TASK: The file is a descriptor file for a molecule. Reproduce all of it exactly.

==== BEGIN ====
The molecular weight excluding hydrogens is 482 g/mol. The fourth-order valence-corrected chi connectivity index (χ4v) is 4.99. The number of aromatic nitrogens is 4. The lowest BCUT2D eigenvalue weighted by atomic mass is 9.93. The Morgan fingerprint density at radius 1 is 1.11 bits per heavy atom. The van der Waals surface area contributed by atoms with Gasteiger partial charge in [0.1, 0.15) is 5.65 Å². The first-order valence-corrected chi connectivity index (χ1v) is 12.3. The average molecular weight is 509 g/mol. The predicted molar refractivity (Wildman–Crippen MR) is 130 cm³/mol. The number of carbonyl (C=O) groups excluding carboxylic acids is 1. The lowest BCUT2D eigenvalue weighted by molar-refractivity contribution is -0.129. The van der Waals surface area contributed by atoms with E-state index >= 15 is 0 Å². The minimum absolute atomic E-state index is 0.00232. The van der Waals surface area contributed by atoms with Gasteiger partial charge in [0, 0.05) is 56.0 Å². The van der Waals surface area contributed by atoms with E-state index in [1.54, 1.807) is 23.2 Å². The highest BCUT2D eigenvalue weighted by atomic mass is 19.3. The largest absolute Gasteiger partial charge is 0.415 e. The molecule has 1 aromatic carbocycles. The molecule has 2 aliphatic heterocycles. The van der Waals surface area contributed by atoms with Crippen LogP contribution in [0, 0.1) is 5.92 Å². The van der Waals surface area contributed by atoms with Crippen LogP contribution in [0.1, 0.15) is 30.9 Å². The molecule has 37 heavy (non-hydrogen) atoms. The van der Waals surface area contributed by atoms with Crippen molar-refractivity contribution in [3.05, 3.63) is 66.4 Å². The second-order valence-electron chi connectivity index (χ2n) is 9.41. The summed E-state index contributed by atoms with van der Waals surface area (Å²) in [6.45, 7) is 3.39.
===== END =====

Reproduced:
The molecular weight excluding hydrogens is 482 g/mol. The fourth-order valence-corrected chi connectivity index (χ4v) is 4.99. The number of aromatic nitrogens is 4. The lowest BCUT2D eigenvalue weighted by atomic mass is 9.93. The Morgan fingerprint density at radius 1 is 1.11 bits per heavy atom. The van der Waals surface area contributed by atoms with Gasteiger partial charge in [0.1, 0.15) is 5.65 Å². The first-order valence-corrected chi connectivity index (χ1v) is 12.3. The average molecular weight is 509 g/mol. The predicted molar refractivity (Wildman–Crippen MR) is 130 cm³/mol. The number of carbonyl (C=O) groups excluding carboxylic acids is 1. The lowest BCUT2D eigenvalue weighted by molar-refractivity contribution is -0.129. The van der Waals surface area contributed by atoms with E-state index >= 15 is 0 Å². The minimum absolute atomic E-state index is 0.00232. The van der Waals surface area contributed by atoms with Gasteiger partial charge in [0, 0.05) is 56.0 Å². The van der Waals surface area contributed by atoms with E-state index in [1.54, 1.807) is 23.2 Å². The highest BCUT2D eigenvalue weighted by atomic mass is 19.3. The largest absolute Gasteiger partial charge is 0.415 e. The molecule has 1 aromatic carbocycles. The molecule has 2 aliphatic heterocycles. The van der Waals surface area contributed by atoms with Crippen LogP contribution in [0, 0.1) is 5.92 Å². The van der Waals surface area contributed by atoms with Crippen LogP contribution in [0.1, 0.15) is 30.9 Å². The molecule has 37 heavy (non-hydrogen) atoms. The van der Waals surface area contributed by atoms with Crippen molar-refractivity contribution in [3.05, 3.63) is 66.4 Å². The second-order valence-electron chi connectivity index (χ2n) is 9.41. The summed E-state index contributed by atoms with van der Waals surface area (Å²) in [6.45, 7) is 3.39.